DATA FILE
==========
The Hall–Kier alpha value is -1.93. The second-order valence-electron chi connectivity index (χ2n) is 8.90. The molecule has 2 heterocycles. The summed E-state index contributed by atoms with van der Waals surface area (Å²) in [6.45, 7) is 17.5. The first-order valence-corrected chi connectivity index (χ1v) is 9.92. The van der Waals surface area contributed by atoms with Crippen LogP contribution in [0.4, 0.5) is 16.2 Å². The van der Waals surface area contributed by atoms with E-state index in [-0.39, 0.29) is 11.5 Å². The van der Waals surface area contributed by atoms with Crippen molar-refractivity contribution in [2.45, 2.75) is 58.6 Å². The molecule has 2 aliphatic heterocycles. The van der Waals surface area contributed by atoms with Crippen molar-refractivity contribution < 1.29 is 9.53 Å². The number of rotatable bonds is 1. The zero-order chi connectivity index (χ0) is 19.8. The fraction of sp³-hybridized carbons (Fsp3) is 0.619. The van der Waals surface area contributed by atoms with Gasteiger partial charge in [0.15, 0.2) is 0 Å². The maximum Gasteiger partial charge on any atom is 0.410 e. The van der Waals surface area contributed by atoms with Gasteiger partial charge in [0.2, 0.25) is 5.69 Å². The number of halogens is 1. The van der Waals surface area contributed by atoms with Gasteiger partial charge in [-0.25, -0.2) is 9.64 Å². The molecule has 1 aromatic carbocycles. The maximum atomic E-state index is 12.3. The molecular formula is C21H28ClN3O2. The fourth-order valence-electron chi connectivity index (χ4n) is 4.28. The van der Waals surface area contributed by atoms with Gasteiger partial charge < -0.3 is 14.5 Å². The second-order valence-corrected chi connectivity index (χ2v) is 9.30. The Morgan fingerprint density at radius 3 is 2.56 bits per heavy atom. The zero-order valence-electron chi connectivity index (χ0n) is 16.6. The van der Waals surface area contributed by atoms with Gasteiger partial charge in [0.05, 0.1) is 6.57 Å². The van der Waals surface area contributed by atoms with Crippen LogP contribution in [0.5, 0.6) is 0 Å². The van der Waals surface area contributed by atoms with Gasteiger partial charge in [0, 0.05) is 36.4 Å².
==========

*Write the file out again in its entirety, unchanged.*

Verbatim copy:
The Hall–Kier alpha value is -1.93. The second-order valence-electron chi connectivity index (χ2n) is 8.90. The molecule has 2 heterocycles. The summed E-state index contributed by atoms with van der Waals surface area (Å²) in [6.45, 7) is 17.5. The first-order valence-corrected chi connectivity index (χ1v) is 9.92. The van der Waals surface area contributed by atoms with Crippen LogP contribution in [0.4, 0.5) is 16.2 Å². The van der Waals surface area contributed by atoms with E-state index in [-0.39, 0.29) is 11.5 Å². The van der Waals surface area contributed by atoms with Crippen molar-refractivity contribution in [2.45, 2.75) is 58.6 Å². The molecule has 2 aliphatic heterocycles. The van der Waals surface area contributed by atoms with Crippen molar-refractivity contribution < 1.29 is 9.53 Å². The number of rotatable bonds is 1. The zero-order chi connectivity index (χ0) is 19.8. The fraction of sp³-hybridized carbons (Fsp3) is 0.619. The van der Waals surface area contributed by atoms with Gasteiger partial charge in [0.15, 0.2) is 0 Å². The maximum Gasteiger partial charge on any atom is 0.410 e. The van der Waals surface area contributed by atoms with Gasteiger partial charge in [0.2, 0.25) is 5.69 Å². The number of halogens is 1. The van der Waals surface area contributed by atoms with Gasteiger partial charge in [-0.25, -0.2) is 9.64 Å². The molecule has 1 aromatic carbocycles. The maximum atomic E-state index is 12.3. The molecular formula is C21H28ClN3O2. The fourth-order valence-electron chi connectivity index (χ4n) is 4.28. The van der Waals surface area contributed by atoms with Gasteiger partial charge < -0.3 is 14.5 Å². The second-order valence-corrected chi connectivity index (χ2v) is 9.30. The Morgan fingerprint density at radius 3 is 2.56 bits per heavy atom. The zero-order valence-electron chi connectivity index (χ0n) is 16.6. The van der Waals surface area contributed by atoms with Gasteiger partial charge in [0.05, 0.1) is 6.57 Å². The van der Waals surface area contributed by atoms with Crippen LogP contribution in [0.5, 0.6) is 0 Å². The van der Waals surface area contributed by atoms with Gasteiger partial charge in [0, 0.05) is 36.4 Å².